Right then, as if summoned by uncertainty, God materialized in Chloe’s vodka-pineapple, in miniature, sitting on the rim of the halved fruit with Their legs crossed intellectually. In addition to the badge and the blue shirt with the white apple, They now wore gold-framed aviator glasses (lensless, Their vision is 20-20).
            God and Chloe spoke in some private language I couldn’t decipher—in fact, I believe God appeared just for her, to her, in her very own astral corner, and I was only seeing Them by accident, through some gap in the layering of infinite realities, a cosmic peephole, though God isn’t known to make mistakes. I tried to follow the conversation by their gestures. Chloe shook her head. God nodded. Chloe shook her head again. God nodded. Chloe, obstinate, wept and swung her head back and forth, sending her tears, each one bigger than God, flying in a semi-circular spread, like a sprinkler. One tear passed straight through the body of God, who nodded. They continued this way until I very nearly lost interest, at which point a great and, in my opinion, unrealistic sigh fell from Chloe’s mouth, and she lifted up her pineapple and drank God down with the remainder of her drink.
            Her body glowed, naturally, for the Spirit was inside her, but what surprised me was the shape of the light she gave off. It was never angular, straight, or jagged, but curved, undulating, as if the very waves of light, its form, were visible. It’s hard to describe. How does one see light? Perhaps I observed it more in the Things the light illuminated. The pineapples, the palms, the intransigent stones of the castle softened, became wavy. Their edges were smoothed, intersections eliminated. In Chloe’s light the right angle did not exist. She banished it back to the theoretical realm from whence it came. Then she shone on the tennis courts, the fire escape, the flying cars, scrambling their lines into scribbles. She circled squares, made mounds of the mountains, a sea of the grass. She deleted cracks, dissolved countries, bled sun into sky.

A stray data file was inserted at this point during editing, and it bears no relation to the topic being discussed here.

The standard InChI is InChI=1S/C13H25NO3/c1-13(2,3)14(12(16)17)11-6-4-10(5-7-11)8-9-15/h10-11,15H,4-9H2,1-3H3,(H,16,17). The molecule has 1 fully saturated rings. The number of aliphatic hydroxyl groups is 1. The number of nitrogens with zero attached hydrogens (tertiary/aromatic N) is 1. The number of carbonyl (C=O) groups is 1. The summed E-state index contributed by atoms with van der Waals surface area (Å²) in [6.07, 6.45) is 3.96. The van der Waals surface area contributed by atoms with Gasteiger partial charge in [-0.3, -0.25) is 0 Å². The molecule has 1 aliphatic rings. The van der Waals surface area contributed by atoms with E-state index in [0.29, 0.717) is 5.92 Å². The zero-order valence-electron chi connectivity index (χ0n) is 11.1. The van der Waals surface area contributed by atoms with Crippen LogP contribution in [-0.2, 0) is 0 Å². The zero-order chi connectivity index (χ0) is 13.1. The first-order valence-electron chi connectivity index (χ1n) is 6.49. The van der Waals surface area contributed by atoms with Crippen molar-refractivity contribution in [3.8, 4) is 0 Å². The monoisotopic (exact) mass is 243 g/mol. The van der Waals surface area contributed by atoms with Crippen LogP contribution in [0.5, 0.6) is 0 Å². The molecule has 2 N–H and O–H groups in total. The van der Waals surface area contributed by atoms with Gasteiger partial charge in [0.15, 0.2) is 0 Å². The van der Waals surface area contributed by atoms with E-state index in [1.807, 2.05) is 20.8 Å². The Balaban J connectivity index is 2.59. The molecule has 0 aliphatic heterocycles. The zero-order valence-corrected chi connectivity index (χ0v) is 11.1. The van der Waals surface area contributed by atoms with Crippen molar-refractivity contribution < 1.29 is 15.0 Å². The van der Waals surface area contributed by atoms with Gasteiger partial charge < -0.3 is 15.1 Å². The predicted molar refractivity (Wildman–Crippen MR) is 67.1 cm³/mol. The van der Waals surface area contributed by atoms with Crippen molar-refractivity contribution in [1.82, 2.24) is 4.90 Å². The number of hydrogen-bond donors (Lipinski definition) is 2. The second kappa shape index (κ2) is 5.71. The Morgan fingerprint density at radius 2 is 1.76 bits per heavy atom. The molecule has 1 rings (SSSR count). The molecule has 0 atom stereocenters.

Everywhere you looked, her effulgence was redescribing the visible world. It was as if all this time we had been watching the earth through a window that was now open, with us on the other side. I felt the vibrations of a new age playing on my organs. Even sounds were reshaped by the light. Minton’s wails became the laughter of a child; the Canadian geese stopped honking and started humming; the whistle of the breeze on the palms dropped an octave. I had the sense, no, knew that her light, if it could touch sun and sound, must be infinite. And that somewhere, on the other side of the planet or down this windy road beneath my feet, the light entered my Caroline and lifted her up by her spine, rolling out her pain and carrying her to an ecstasy which could never be communicated, one that would lock her in a singular and rapturous isolation in her tower of dreams-fulfilled, a tower no being, able-bodied or otherwise, would climb, not because they couldn’t, they simply wouldn’t, because they’d have their own, built as uniquely for them as Caroline’s was for her, and from all these towers rising up from the countryside like foxgloves would come the same joyous song, a celebration of the twinned fates of individuality and solitude, sung everywhere at once, in unison.
            But sometime later the light faded and became like most memories: dark.